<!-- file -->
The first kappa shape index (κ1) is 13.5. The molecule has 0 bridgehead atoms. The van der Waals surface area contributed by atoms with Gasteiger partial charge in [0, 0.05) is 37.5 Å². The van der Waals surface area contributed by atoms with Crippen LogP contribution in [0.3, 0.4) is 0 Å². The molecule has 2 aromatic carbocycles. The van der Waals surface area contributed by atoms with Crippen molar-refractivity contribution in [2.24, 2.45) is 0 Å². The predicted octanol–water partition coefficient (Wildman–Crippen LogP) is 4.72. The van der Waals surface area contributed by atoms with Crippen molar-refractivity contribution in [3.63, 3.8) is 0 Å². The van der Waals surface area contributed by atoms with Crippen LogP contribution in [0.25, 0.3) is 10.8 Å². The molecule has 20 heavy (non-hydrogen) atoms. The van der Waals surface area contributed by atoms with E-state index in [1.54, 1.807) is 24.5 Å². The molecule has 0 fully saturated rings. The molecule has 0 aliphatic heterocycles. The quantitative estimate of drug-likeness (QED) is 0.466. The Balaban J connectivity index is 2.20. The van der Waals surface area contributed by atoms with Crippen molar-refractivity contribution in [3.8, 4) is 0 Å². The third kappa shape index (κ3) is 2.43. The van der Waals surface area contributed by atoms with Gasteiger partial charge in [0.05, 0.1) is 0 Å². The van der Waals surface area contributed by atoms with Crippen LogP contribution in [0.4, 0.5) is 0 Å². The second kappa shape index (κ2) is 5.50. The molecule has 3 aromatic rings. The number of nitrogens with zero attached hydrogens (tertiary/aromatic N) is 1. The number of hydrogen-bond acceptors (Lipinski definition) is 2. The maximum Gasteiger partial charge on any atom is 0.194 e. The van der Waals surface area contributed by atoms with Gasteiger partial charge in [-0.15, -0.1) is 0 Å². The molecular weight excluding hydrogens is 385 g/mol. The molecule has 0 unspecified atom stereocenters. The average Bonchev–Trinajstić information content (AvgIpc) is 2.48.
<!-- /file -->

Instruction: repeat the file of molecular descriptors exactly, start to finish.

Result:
The first kappa shape index (κ1) is 13.5. The molecule has 0 bridgehead atoms. The van der Waals surface area contributed by atoms with Gasteiger partial charge in [0, 0.05) is 37.5 Å². The van der Waals surface area contributed by atoms with Crippen LogP contribution in [0.3, 0.4) is 0 Å². The molecule has 2 aromatic carbocycles. The van der Waals surface area contributed by atoms with Crippen molar-refractivity contribution in [2.24, 2.45) is 0 Å². The predicted octanol–water partition coefficient (Wildman–Crippen LogP) is 4.72. The van der Waals surface area contributed by atoms with Crippen molar-refractivity contribution in [3.63, 3.8) is 0 Å². The van der Waals surface area contributed by atoms with Crippen LogP contribution in [0.25, 0.3) is 10.8 Å². The molecule has 20 heavy (non-hydrogen) atoms. The van der Waals surface area contributed by atoms with E-state index in [1.54, 1.807) is 24.5 Å². The molecule has 0 fully saturated rings. The molecule has 0 aliphatic heterocycles. The quantitative estimate of drug-likeness (QED) is 0.466. The Balaban J connectivity index is 2.20. The van der Waals surface area contributed by atoms with Crippen molar-refractivity contribution in [3.8, 4) is 0 Å². The third kappa shape index (κ3) is 2.43. The van der Waals surface area contributed by atoms with Gasteiger partial charge in [0.05, 0.1) is 0 Å². The van der Waals surface area contributed by atoms with Crippen LogP contribution in [0.4, 0.5) is 0 Å². The second kappa shape index (κ2) is 5.50. The molecule has 3 aromatic rings. The number of nitrogens with zero attached hydrogens (tertiary/aromatic N) is 1. The number of hydrogen-bond acceptors (Lipinski definition) is 2. The maximum Gasteiger partial charge on any atom is 0.194 e. The van der Waals surface area contributed by atoms with Gasteiger partial charge in [-0.15, -0.1) is 0 Å². The molecular weight excluding hydrogens is 385 g/mol. The molecule has 0 unspecified atom stereocenters. The average Bonchev–Trinajstić information content (AvgIpc) is 2.48.